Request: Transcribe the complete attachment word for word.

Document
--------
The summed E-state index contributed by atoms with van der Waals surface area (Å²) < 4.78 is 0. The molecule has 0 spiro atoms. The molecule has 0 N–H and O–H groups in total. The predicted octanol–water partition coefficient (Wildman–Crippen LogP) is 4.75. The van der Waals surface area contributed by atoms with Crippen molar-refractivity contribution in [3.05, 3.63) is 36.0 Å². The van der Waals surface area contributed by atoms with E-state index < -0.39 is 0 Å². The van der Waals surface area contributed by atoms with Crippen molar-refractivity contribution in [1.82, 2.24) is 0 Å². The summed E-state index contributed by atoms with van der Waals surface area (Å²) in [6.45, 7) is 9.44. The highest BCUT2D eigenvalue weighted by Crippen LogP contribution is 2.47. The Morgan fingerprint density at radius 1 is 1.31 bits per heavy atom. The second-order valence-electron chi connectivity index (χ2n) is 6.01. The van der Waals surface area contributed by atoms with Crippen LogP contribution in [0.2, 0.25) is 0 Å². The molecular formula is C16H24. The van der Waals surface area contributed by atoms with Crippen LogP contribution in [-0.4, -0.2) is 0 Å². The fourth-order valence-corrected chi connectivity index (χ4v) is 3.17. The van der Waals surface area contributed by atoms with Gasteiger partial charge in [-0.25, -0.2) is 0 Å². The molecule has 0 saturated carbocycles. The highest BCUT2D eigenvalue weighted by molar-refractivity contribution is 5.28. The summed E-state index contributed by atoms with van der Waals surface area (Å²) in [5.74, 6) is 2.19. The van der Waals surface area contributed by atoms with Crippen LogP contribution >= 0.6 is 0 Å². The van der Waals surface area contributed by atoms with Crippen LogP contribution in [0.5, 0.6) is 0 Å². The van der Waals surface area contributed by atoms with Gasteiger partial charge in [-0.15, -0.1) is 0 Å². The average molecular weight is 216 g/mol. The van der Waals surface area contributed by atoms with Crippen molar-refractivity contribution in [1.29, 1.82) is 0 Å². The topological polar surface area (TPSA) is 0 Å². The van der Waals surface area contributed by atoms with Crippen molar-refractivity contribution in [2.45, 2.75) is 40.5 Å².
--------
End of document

The summed E-state index contributed by atoms with van der Waals surface area (Å²) < 4.78 is 0. The molecule has 0 spiro atoms. The molecule has 0 N–H and O–H groups in total. The predicted octanol–water partition coefficient (Wildman–Crippen LogP) is 4.75. The van der Waals surface area contributed by atoms with Crippen molar-refractivity contribution in [3.05, 3.63) is 36.0 Å². The van der Waals surface area contributed by atoms with E-state index < -0.39 is 0 Å². The van der Waals surface area contributed by atoms with Crippen molar-refractivity contribution in [1.82, 2.24) is 0 Å². The summed E-state index contributed by atoms with van der Waals surface area (Å²) in [6.45, 7) is 9.44. The highest BCUT2D eigenvalue weighted by Crippen LogP contribution is 2.47. The Morgan fingerprint density at radius 1 is 1.31 bits per heavy atom. The second-order valence-electron chi connectivity index (χ2n) is 6.01. The van der Waals surface area contributed by atoms with Crippen LogP contribution in [0.2, 0.25) is 0 Å². The molecular formula is C16H24. The van der Waals surface area contributed by atoms with Crippen LogP contribution in [-0.4, -0.2) is 0 Å². The fourth-order valence-corrected chi connectivity index (χ4v) is 3.17. The van der Waals surface area contributed by atoms with Gasteiger partial charge in [-0.25, -0.2) is 0 Å². The molecule has 0 saturated carbocycles. The highest BCUT2D eigenvalue weighted by molar-refractivity contribution is 5.28. The summed E-state index contributed by atoms with van der Waals surface area (Å²) in [5.74, 6) is 2.19. The van der Waals surface area contributed by atoms with Crippen LogP contribution >= 0.6 is 0 Å². The van der Waals surface area contributed by atoms with Crippen LogP contribution in [0.5, 0.6) is 0 Å². The van der Waals surface area contributed by atoms with Gasteiger partial charge in [-0.15, -0.1) is 0 Å². The average molecular weight is 216 g/mol. The van der Waals surface area contributed by atoms with Crippen molar-refractivity contribution in [1.29, 1.82) is 0 Å². The topological polar surface area (TPSA) is 0 Å². The van der Waals surface area contributed by atoms with Crippen molar-refractivity contribution in [2.45, 2.75) is 40.5 Å².